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Stop going on about my gold shoes and bright clothes, says the Tate’s first female boss

Stop going on about my gold shoes and bright clothes, says the Tate’s first female boss as she hits out at the sexism she has experienced due to her ‘non-conformist’ attire

  • Maria Balshaw says she is subjected to more scrutiny than male predecessors
  • Dr Balsahaw took over the galleries in 2017 and views her clothes as ‘armour’
  • The 50-year-old has been named as one of the top 25 women shaping the year

Maria Balshaw, the first female director of the Tate, today hits out at the sexism she has experienced due to her choice of bright and ‘non-conformist’ clothing

The first female director of the Tate today hits out at the sexism she has experienced due to her choice of bright and ‘non-conformist’ clothing.

Maria Balshaw said her fondness for daring, often clashing colours, has seen her subjected to the kind of scrutiny not experienced by her male predecessors. 

Dr Balshaw, who took over the galleries in 2017, said she viewed her clothes as ‘armour’ which made a statement about her personality. 

She added: ‘The endless commentary on my gold shoes… just the remarks always about the colourful dress.

‘It ought to be applied to men as well as women and I kind of sometimes feel exasperated. 

‘Really I am running a museum – I am not a clothes horse.’ 

The 50-year-old, who was last week named by Vogue as one of the top 25 women shaping the year 2020, also reveals her father Walter died during the pandemic.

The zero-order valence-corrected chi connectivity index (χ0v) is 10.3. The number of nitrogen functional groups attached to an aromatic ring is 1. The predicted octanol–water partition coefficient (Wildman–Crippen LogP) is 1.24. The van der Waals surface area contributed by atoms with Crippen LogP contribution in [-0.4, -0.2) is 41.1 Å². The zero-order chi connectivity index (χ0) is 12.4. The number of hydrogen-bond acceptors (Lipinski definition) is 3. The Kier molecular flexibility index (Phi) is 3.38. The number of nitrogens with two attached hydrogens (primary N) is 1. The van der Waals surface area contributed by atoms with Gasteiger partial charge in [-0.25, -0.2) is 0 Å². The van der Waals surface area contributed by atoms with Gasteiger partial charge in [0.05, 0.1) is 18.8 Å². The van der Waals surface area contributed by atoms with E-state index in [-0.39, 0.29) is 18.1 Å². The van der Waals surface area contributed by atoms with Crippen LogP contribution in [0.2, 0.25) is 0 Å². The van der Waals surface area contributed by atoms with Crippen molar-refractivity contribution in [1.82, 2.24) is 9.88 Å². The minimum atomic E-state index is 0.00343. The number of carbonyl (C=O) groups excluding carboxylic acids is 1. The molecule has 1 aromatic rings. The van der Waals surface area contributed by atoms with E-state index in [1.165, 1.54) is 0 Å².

‘It’s hard to talk about him at the moment because part of my lockdown has been very sad because Dad died in his care home, which was a very strange experience because I realised we mourn collectively,’ she tells BBC Radio 4’s Desert Island Discs today.

Dr Balshaw (pictured with 2018 Turner Prize winner Charlotte Prodger, centre, and Chimamanda Ngozi Adichie, left) says she views her clothes as armour

Dr Balshaw (pictured with 2018 Turner Prize winner Charlotte Prodger, centre, and Chimamanda Ngozi Adichie, left) says she views her clothes as armour

‘I hadn’t thought about that. Dad was a man who liked to go to the pub, went most evenings and had a wide network of pub friends. 

‘And we were only eight of us at his funeral.’

She also defends plans to axe 200 staff who work in the shops, cafes and restaurants at the Tate’s sites in London, Liverpool and St Ives.

‘We are facing 50 per cent fewer visitors coming to our galleries for probably quite a long time… we won’t be able to open all the cafes and the shops in the same way,’ she says.

  • Desert Island Discs is on BBC Radio 4 today at 11.15am

Read more at DailyMail.co.uk


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